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I have a file.txt where I'm reading each line and I wan't to handle those lines. The file contains IP, Nicknames and some values. I want to save only the IP addresses to another file, but before that I'm checking the result returned by my function (char* get_ip(char arr[]) ). The problem is the returned value, it's showing me only a partial, e.g:

normal IP address:
My return: 66.55.44


There are 2 functions: main() and get_ip()

//<----------- FUNCTION get_ip() -------------------- >

char* get_ip(char buff[]){

char line[32];

for(int i = 0; i < sizeof(buff); i++){
    if(buff[i] == '.'){
        if(isdigit(buff[i + 1])){
            i = 0;
            while(buff[i] != ' '){
                line[i] = buff[i];

    return line;
    return 0;


//<------------ FUNCTION int main() --------------------->

int main(){
// variable, opening folder etc.

char buff[64], *line;

    fgets(buff, 63, fph);
    line = get_ip(buff);

        cout << line << "\n";

} // main() func. end
share|improve this question
Are you sure your tags are correct? – Thorsten Dittmar May 9 '12 at 12:58
cout? Looks like C++ code to me, not C#. – Alexander R May 9 '12 at 12:59
Is this C# or C++? – Tudor May 9 '12 at 12:59
@Tudor: This is clearly not C#... – Thorsten Dittmar May 9 '12 at 13:00
@Tudor: subject makes me think it is C (as well as all but one line) – PlasmaHH May 9 '12 at 13:02

3 Answers 3

up vote 1 down vote accepted

You should show more code: the signature of you function at least.

You are allocating buff on stack, and then return it.

But arrays are never returned by value, they are decayed to pointer-to-first-element. That means, that when you use your function like this:

char[32] myFunction(...);

char ip[32] = myFunction(...);

your ip array is initialized with a pointer to array (line) that was destroyed after going out of scope when myFunction returns!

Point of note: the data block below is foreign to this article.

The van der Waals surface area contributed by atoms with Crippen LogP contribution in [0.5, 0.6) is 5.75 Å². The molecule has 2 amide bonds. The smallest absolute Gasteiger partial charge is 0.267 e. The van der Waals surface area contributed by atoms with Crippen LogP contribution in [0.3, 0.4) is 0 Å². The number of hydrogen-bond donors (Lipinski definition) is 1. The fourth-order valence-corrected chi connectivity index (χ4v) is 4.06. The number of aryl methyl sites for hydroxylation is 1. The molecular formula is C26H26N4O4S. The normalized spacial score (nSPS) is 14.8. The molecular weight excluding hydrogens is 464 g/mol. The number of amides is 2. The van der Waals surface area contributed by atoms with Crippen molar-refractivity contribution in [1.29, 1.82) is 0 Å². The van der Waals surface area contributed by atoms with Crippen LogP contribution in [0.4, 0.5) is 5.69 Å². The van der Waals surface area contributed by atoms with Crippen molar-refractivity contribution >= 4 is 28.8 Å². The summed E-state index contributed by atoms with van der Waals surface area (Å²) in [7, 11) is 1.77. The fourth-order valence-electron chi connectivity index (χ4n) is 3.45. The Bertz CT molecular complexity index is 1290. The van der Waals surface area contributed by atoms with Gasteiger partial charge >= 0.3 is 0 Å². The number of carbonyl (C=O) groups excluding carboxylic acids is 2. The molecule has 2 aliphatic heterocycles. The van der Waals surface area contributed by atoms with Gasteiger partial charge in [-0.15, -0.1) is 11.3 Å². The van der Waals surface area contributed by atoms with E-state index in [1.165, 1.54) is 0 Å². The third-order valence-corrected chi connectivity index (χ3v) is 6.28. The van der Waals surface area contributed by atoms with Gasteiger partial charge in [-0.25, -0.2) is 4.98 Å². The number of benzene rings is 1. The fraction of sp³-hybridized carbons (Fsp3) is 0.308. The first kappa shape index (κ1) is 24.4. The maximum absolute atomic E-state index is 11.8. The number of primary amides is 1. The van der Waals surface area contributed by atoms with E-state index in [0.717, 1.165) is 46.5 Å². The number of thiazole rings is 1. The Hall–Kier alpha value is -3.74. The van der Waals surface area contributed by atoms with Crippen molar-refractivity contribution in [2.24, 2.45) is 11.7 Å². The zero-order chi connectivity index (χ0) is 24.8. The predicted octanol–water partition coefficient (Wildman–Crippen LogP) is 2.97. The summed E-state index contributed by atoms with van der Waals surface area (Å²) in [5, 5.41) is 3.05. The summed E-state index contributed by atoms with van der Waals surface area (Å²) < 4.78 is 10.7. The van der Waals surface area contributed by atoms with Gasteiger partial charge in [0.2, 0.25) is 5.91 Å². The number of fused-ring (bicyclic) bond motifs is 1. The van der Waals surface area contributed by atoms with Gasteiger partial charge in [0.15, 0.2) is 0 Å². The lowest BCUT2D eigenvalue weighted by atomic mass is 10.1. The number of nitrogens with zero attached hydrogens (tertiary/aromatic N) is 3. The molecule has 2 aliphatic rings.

That means, it contains a garbage and you are lucky that you get even partial result from it (although if it was complete garbage you would probably track the problem easier).

The possible remedies is to use std::string (which I recommend) or to pass the pointer to preallocated array to myFunction (C-style solution):

char[32] ip;

myFunction(ip, ...);
share|improve this answer
I edited my question. – Reteras Remus May 9 '12 at 14:40
So my guess was correct -- the problem is that you return the address of local variable. – Alexander Poluektov May 9 '12 at 14:42

Current expected behavior is not defined, as line is a local variable, you are not allowed to return from the function. If you want it to be separate buffer from buff you should use malloc instead of the declaration char line[32];

share|improve this answer

One issue might be in the line:

for(int i = 0; i < sizeof(buff); i++){

Specifically the statement


While you might have expected this to return 64, the size of the buffer, you are forgetting how C arrays almost always decay to pointers, so this is actually returning 4( if 32-bit) or 8(if 64-bit), the size of a char *.

You need to explicitly pass in a size.

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